Access Control is a Windows Azure service that provides an easy way of authenticating users who need to access your web applications and services, without having to factor complex authentication logic into your code. It provides integration with Windows Identity Foundation (WIF), support for popular web identity providers including Windows Live ID, Google, Yahoo, and Facebook, and support for ADFS 2.0.
Learn about options for managing identity in Windows Azure using Windows Server Active Directory Domain Services (AD), Windows Azure Active Directory, and Windows Azure Active Directory Access Control.
Learn how to build a web application that uses Windows Azure AD for single sign-on.
Learn how to build a web application that can be used by organizations that have Windows Azure AD.
Learn how to build a web application that uses the Graph API to query directory entities.
Caching and CDN
Feature guide: Caching
Caching increases performance by temporarily storing information from other backend sources, and can reduce the costs associated with database transactions in the cloud.
The Windows Azure Content Delivery Network (CDN) offers a global solution for delivering high-bandwidth content by caching blobs and static content at physical nodes around the world. This articlea describes how to enable CDN and add, access, and delete content.
Email and Voice
Windows Azure applications can use SendGrid to include email functionality. SendGrid provides reliable email delivery, real-time analytics, and flexible APIs that allow users to easily incorporate the service into their Windows Azure applications.
Windows Azure applications can use Twilio to incorporate phone call and Short Message Service (SMS) message functionality. Use the Twilio APIs to make and receive phone calls, make and receive SMS messages, and enable voice communication using existing internet connections, including mobile connections.
Blitline is a cloud-based image processing service. This guide describes how to access Blitline services and how to submit jobs to Blitline.
Windows Azure Media Services provides an extensible media platform on Windows Azure. Media Services components can be used to accomplish tasks including uploading, storing, encoding and streaming content. You can leverage the system end-to-end or integrate individual components with your existing tools and processes.
Messaging and Integration
Service Bus Queues offer simple first in, first out guaranteed message delivery and support a range of standard protocols (REST, AMQP, WS*) and APIs to put and pull messages on and off a queue.
Service Bus Topics provide a publish/subscribe messaging model to support one-to-many communication. You can optionally register filter rules for a topic on a per-subscription basis, which allows you to restrict which messages to a topic are received by which topic subscriptions.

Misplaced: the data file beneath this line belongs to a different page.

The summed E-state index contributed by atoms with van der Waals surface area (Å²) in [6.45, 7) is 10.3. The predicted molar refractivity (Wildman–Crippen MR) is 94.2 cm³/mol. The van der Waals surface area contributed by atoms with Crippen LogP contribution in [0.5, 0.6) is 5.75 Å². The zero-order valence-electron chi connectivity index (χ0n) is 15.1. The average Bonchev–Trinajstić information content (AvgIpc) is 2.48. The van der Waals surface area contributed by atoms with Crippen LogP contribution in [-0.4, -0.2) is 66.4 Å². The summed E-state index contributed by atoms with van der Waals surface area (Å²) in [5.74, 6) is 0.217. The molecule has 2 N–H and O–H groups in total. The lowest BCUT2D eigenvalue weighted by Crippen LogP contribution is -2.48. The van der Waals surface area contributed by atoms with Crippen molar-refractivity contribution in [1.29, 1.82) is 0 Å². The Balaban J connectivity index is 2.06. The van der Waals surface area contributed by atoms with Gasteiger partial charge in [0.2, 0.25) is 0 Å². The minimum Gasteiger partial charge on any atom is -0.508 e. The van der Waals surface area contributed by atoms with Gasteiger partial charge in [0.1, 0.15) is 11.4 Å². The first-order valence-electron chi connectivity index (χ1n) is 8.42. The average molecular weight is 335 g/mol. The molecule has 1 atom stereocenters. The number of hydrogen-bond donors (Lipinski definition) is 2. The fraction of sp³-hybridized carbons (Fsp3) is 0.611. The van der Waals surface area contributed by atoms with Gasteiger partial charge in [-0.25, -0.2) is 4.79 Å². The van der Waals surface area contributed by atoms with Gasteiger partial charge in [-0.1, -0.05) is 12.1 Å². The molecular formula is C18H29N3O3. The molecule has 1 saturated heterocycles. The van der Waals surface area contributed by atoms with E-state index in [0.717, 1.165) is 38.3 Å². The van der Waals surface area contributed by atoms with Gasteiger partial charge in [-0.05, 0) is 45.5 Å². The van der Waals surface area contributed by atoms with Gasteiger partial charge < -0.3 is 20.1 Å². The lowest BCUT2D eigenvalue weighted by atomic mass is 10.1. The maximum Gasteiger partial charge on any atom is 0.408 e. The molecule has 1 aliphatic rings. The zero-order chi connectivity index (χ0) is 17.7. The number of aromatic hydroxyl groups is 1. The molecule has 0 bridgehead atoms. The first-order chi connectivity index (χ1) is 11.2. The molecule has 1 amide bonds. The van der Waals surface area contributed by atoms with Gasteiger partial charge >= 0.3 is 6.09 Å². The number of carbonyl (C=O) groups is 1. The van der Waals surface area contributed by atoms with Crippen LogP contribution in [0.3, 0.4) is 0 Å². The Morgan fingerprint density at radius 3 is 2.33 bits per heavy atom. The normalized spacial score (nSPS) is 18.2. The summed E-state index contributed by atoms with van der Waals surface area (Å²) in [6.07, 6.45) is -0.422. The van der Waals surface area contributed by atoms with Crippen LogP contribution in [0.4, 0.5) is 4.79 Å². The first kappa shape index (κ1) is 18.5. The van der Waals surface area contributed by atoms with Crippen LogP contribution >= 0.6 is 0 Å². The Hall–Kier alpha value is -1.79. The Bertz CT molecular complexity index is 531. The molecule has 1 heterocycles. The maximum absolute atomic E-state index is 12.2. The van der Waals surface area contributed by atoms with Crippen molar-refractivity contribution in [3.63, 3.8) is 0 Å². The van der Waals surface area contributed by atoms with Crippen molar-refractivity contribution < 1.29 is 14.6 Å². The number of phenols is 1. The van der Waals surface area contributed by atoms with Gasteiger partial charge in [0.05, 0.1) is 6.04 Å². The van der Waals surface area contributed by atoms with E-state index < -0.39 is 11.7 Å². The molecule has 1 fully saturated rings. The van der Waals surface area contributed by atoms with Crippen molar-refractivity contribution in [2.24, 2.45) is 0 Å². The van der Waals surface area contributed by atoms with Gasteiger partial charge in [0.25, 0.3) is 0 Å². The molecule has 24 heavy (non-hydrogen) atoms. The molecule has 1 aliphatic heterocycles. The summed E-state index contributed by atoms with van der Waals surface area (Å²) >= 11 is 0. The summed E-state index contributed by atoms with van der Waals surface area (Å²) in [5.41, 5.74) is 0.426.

Windows Azure Queues store large numbers of messages that can be accessed from anywhere in the world via authenticated calls using HTTP or HTTPS. Common uses of Queue storage include creating a backlog of work to process asynchronously, and passing messages from a Windows Azure Web role to a Windows Azure Worker role.
Service Bus Relay solves the challenges of communicating between on-premises applications and the outside world by allowing on-premises web services to project public endpoints. Systems can then access these web services, which continue to run on-premises from anywhere on the planet.
The Advanced Message Queuing Protocol (AMQP) 1.0 is an efficient, reliable, wire-level messaging protocol that can be used to build robust, cross-platform, messaging applications. This article provides an overview of AMQP 1.0 support in Service Bus that allows you to build cross-platform, hybrid applications using an open standard protocol.
This How-To Guide explains how to use the Service Bus brokered messaging features (queues and publish/subscribe topics) from AMQP 1.0 using the .NET API.
Service Bus Notification Hubs provide scalable, multi-platform push notifications to mobile platforms. This article provides a high-level overview of the Notification Hubs feature.
Service Bus Notification Hubs provide scalable, multi-platform push notifications to mobile platforms. They offer dynamic tagging on device registrations, fully platform-agnostic back-end code, and secure registrations of devices. This guide show how you can leverage key Notification Hub features to develop a .NET back-end for a mobile app.
Build a front-end ASP.NET MVC web role that uses a back-end worker role to process long running jobs. You will learn how to create and deploy multi-role solutions, as well as how to use Service Bus Queues and Topics to enable inter-role communication.
Build a hybrid application that is hosted in the cloud and access data that is stored on-premises. You will learn how to communicate between on-premises and the cloud using Service Bus Relay.
This in-depth tutorial series describes how to build a multi-tier ASP.NET web application that uses Windows Azure queues to communicate between web and worker roles.
Monitoring and Management
New Relic is a developer focused tool that monitors your production applications and provides deep insight into their performance and reliability. It is designed to save you time when identifying and diagnosing performance issues, and it puts the information you need to solve these issues at your fingertips.
The Autoscaling Application Block from the Microsoft Enterprise Library 5.0 Integration Pack for Windows Azure provides tools that let you automatically scale your cloud service. You can use performance counters to understand your app's performance, and then write rules that will automatically scale your app to adjust for specified targets and thresholds.